Coronavirus concerns prompt breakthrough on government talks

Identical statements issued simultaneously by Fianna Fáil and Fine Gael say detailed talks to start

The pressure to form a government amid the growing coronavirus crisis appears to have forced the hand of Fine Gael leader Leo Varadkar.

The pressure to form a government amid the growing coronavirus crisis appears to have forced the hand of Fine Gael leader Leo Varadkar.


Fine Gael and Fianna Fáil are to commence “in depth detailed” talks on the formation of government, Taoiseach Leo Varadkar and Fianna Fáil leader Micheál Martin have announced.

In identical statements issued simultaneously by their parties, the two leaders said that they had held “constructive discussions” in recent days “about a series of policy issues and the current political situation”.

“They have decided that teams from the two parties should now commence in depth detailed talks,” the statement.

Significantly, it also noted that the two parties would continue their discussions with the Green Party, which they hope will form part of a coalition government.

“Both Leaders are acutely aware of the enormous challenges facing the country particularly with the onset of Covid-19,” they said.

The breakthrough after weeks of inconclusive contacts between various parties comes amid mounting concerns in Government about the threat from the coronavirus, the social and economic impact its anticipated spread will have.

They also said they would “enter the talks as equal partners determined to develop proposals which will serve the interests of the people of Ireland” - interpreted in political circles as an acknowledgement that any coalition government would feature a rotating Taoiseach, in which Mr Martin and Mr Varadkar would alternate as the head of government.

Mr Varadkar has previously said he wished to go into opposition after a poor general election result, but would consider entering government if opposition parties failed to form a government.

However, the pressure to form a government amid the growing coronavirus crisis appears to have forced his hand.

The Taoiseach’s spokesman said that teams from the two parties would now begin in depth talks but that “formal”negotiations on a programme for government would only begin if Mr Varadkar obtains the approval of his parliamentary party, which he will seek next week.

In an email to Fine Gael members, Mr Varadkar said Fine Gael had given Sinn Féin and Fianna Fáil “more than a month to form a Government without us, either together or separately”.

He said: “They have failed to do so, and there appears to be little prospect that they will. It had been my intention to allow them more time. However, the public health emergency posed by Covid-19 marks a dramatic change in context.

“Decisions and choices may need to be made in the coming months that require a Government with a working majority in the Dáil and Seanad. I have always said that Fine Gael would put the country first as we always have. That’s our tradition and these are our values. Fine Gael is the party that founded the State, created its institutions and declared a Republic. Now, once again, it seems we are needed to stand by the State and our Republic.”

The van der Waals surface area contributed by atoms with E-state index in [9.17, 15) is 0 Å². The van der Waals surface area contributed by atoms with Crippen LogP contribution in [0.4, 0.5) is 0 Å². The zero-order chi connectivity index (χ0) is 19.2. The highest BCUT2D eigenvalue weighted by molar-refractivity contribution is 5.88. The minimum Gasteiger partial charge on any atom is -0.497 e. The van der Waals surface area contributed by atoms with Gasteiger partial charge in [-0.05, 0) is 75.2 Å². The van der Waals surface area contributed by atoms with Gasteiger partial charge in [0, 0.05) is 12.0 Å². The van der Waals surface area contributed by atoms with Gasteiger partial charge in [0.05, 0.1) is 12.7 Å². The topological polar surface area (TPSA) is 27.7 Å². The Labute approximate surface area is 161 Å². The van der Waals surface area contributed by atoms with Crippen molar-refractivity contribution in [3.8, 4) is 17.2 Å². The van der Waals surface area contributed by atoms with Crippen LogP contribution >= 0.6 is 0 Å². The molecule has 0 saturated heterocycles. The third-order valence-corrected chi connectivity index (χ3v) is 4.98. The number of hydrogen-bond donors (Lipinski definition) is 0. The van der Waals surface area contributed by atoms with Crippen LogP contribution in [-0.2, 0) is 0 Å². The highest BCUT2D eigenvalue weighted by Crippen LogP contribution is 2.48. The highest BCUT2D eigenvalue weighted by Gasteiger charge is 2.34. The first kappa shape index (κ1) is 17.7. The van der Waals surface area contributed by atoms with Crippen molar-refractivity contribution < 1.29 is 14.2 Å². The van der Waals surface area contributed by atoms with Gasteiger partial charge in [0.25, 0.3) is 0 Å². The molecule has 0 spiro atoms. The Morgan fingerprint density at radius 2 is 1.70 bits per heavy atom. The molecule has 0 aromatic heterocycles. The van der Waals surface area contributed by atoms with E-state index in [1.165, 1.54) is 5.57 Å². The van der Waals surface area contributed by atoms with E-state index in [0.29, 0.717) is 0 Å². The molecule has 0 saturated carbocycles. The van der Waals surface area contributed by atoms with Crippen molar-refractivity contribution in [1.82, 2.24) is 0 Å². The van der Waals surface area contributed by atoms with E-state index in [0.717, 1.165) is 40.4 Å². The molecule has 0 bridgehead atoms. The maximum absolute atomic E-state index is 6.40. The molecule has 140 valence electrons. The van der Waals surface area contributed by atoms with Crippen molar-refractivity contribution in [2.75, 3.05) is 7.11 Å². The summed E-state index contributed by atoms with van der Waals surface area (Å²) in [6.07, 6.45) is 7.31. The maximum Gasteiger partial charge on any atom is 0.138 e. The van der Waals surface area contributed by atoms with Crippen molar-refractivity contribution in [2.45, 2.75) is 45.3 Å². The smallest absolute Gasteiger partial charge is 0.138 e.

Mr Varadkar has appointed Tánaiste Simon Coveney, Minister for Finance Paschal Donohoe, Minister for Business Heather Humphreys and Galway West TD Hildegarde Naughton as negotiators.

Mr Varadkar said he met Mr Martin and they agreed “we would appoint negotiating teams to continue talks that commenced last week”.

“We agreed that any Government formed involving our parties would have to be based on an agreed policy platform that builds on and protects the progress made by the last two Governments while responding to the demand for real change that people voted for in the General Election.

“We also agreed that that it would be an equal partnership between two parties of similar strength. We agreed that we would engage with other parties willing to serve alongside aside us so they can implement many of their policies and ambitions for Ireland.

“So, today I appointed a Negotiating Team led by the Tánaiste and Deputy Leader, Simon Coveney. The other members are Paschal Donohoe, Heather Humphreys and Hildegarde Naughton. This may be supplemented by others as things develop. There will also be a Reference Group chaired by Richard Bruton to ensure our policy priorities are advanced in any discussions.

“The Group will include outgoing Cabinet ministers, Helen McEntee to liaise with Ministers of State, Sean Kelly to represent the MEPs, Martin Heydon as Chairperson of the Parliamentary Party to liaise with non-office holders, Fiona O’Connor, Chairperson of the Executive Council, Daire Lawlor, President of YFG, and Cllr Barry Saul, Chairperson of the Council of Local Representatives. I shall appoint a Senator once the new Seanad is elected.”

Mr Varadkar said he will seek the approval of the parliamentary party next week “before any formal talks on a Programme for Government commence”.

“The final decision to enter Government, should we get to that point, will be made at a Special Delegate Conference.

“In the meantime, the outgoing Government will continue to govern for the good of the nation with full executive authority as provided for in the Constitution.”